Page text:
Avery, waiting at the top of the stairs, now moved past her with the rest of her bags and laid them on the floor.  “If you need anything, I’ll just be across the hall.”  He stopped and stared at her for a minute, and then moved back into the hallway, where he picked up his overnight bag and headed into the smaller bedroom.

He listened for a moment to make sure she was okay.  He could hear the creaking of the bed as she lay down.  Then silence reigned and he realized she must have fallen asleep.

Avery stretched out on the bed, his sock-clad feet hanging off the edge, the awkwardness of sharing a house with a woman never leaving his consciousness.  As a Christian he had been taught not to put himself into compromising situations, but he doubted that this would actually qualify as compromising, since not a single person knew of his existence in the house.  Willow Quinn had enough things to worry about without adding him to the equation.  He knew if his mother knew what he was doing to help Willow she would tear a strip off him. Thank goodness she would never know.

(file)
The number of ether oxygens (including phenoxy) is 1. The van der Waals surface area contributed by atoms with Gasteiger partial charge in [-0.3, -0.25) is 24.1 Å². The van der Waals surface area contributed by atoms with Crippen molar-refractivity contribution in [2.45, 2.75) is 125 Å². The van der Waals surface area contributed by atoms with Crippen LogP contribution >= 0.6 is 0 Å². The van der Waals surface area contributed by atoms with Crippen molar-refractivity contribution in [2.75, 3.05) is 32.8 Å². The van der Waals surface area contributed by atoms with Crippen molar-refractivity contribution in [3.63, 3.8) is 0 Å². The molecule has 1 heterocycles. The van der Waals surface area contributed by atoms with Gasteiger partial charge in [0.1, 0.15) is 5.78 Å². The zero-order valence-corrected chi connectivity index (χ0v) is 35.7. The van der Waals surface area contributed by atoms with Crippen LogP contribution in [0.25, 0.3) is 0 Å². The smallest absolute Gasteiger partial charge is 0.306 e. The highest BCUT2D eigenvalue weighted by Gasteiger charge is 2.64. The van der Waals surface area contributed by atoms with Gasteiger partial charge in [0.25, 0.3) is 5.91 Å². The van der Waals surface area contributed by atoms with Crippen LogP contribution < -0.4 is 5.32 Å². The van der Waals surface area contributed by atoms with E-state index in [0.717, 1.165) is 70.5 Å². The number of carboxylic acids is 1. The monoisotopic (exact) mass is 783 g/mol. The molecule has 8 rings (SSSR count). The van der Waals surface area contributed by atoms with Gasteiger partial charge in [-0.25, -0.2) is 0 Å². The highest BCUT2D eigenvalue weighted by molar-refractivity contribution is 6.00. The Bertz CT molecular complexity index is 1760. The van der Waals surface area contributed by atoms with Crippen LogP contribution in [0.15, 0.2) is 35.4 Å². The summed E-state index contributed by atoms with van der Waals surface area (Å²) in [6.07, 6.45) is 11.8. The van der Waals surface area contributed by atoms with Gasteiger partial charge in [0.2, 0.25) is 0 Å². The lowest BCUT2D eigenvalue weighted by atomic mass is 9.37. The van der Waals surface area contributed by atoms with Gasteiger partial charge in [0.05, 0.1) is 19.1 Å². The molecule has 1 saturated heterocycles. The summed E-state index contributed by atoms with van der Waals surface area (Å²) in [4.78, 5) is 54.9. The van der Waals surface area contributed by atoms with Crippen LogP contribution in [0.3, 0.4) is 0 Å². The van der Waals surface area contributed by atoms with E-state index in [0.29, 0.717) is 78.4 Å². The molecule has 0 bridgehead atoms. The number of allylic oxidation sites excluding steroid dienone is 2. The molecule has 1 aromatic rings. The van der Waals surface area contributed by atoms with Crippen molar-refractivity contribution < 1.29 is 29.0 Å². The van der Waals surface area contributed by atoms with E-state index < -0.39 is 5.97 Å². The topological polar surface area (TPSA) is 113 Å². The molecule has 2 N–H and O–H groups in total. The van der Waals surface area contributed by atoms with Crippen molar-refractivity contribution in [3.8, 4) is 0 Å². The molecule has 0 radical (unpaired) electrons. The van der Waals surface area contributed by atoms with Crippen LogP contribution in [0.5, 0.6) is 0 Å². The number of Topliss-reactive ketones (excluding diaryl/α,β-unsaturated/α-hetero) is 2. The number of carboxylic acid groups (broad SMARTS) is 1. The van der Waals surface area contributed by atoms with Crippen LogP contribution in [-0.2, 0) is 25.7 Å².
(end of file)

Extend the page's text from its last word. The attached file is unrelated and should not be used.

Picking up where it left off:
He rolled over, working to relax so he could fall asleep.  The drive had seemed to take forever, Aspotogan seemed like the end of the world to a city dweller.  How in the world was she going to survive out here by herself?  She’d never even cooked a meal before and here she thought she was going to run a farm and sustain herself?  Avery mentally rolled his eyes and sent a punch into his pillow.  If he was any kind of man he would insist she get back in the car tomorrow and go straight to the police with him.  William could not get away with this! 

He flung himself onto his back.  Oh, yeah, that would work, and William would pay off the police and Willow would be found in a back alley a week later, a mugging gone bad.  He could see the headlines now.  How she had even gotten mixed up with him Avery could not figure out.  How was he supposed to go back home tomorrow and just leave her here?  He’d never sleep again, worrying.  She’s only 21, barely old enough to vote, drink, and have a driver’s license, and here she was, out in the middle of nowhere (thanks to Avery), planning to live off-grid and hide out for the rest of her life.  It didn’t seem like much of an existence to him.  But there wasn’t much he could do.  He had no desire to move out here with her, he enjoyed being an accountant too much. 

“Lord,” he prayed silently, “this situation seems hopeless, but I know it’s not.  You are in control.  Help me to remember that.  I’ve prayed about this and I see no other way to help her right now.  So I ask that You help her.  Keep her safe, Lord.”

He rolled over to face the window, the light from the moon outlining it.  His thoughts continued to plague him, but eventually a restless sleep came over him.  Morning would come soon enough and with it a whole new set of problems to be faced and worked through.

Song of the Willow – Part 1